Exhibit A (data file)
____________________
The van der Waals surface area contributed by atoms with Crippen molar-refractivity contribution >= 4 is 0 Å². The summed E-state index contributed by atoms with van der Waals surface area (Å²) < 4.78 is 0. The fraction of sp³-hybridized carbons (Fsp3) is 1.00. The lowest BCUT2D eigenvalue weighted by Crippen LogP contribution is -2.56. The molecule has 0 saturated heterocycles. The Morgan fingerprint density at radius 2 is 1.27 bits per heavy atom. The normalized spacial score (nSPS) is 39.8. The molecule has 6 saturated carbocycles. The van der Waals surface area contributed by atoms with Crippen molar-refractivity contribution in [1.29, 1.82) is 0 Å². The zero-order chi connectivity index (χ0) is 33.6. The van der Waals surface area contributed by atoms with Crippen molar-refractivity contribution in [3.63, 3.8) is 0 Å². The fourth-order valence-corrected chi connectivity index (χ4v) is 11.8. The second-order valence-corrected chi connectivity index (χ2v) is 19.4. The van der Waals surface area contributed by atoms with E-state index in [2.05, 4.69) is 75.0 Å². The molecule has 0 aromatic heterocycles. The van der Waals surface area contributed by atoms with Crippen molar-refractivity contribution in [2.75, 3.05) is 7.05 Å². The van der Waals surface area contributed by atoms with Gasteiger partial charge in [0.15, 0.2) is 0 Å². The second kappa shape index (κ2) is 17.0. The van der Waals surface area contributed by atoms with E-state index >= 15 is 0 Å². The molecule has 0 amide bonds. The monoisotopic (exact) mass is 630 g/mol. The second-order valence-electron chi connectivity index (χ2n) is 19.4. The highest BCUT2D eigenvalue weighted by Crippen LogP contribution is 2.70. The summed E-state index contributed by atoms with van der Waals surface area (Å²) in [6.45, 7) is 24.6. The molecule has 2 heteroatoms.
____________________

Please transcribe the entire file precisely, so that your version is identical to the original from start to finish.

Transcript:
The van der Waals surface area contributed by atoms with Crippen molar-refractivity contribution >= 4 is 0 Å². The summed E-state index contributed by atoms with van der Waals surface area (Å²) < 4.78 is 0. The fraction of sp³-hybridized carbons (Fsp3) is 1.00. The lowest BCUT2D eigenvalue weighted by Crippen LogP contribution is -2.56. The molecule has 0 saturated heterocycles. The Morgan fingerprint density at radius 2 is 1.27 bits per heavy atom. The normalized spacial score (nSPS) is 39.8. The molecule has 6 saturated carbocycles. The van der Waals surface area contributed by atoms with Crippen molar-refractivity contribution in [1.29, 1.82) is 0 Å². The zero-order chi connectivity index (χ0) is 33.6. The van der Waals surface area contributed by atoms with Crippen molar-refractivity contribution in [3.63, 3.8) is 0 Å². The fourth-order valence-corrected chi connectivity index (χ4v) is 11.8. The second-order valence-corrected chi connectivity index (χ2v) is 19.4. The van der Waals surface area contributed by atoms with E-state index in [2.05, 4.69) is 75.0 Å². The molecule has 0 aromatic heterocycles. The van der Waals surface area contributed by atoms with Crippen molar-refractivity contribution in [2.75, 3.05) is 7.05 Å². The van der Waals surface area contributed by atoms with Gasteiger partial charge in [0.15, 0.2) is 0 Å². The second kappa shape index (κ2) is 17.0. The van der Waals surface area contributed by atoms with E-state index >= 15 is 0 Å². The molecule has 0 amide bonds. The monoisotopic (exact) mass is 630 g/mol. The second-order valence-electron chi connectivity index (χ2n) is 19.4. The highest BCUT2D eigenvalue weighted by Crippen LogP contribution is 2.70. The summed E-state index contributed by atoms with van der Waals surface area (Å²) in [6.45, 7) is 24.6. The molecule has 2 heteroatoms.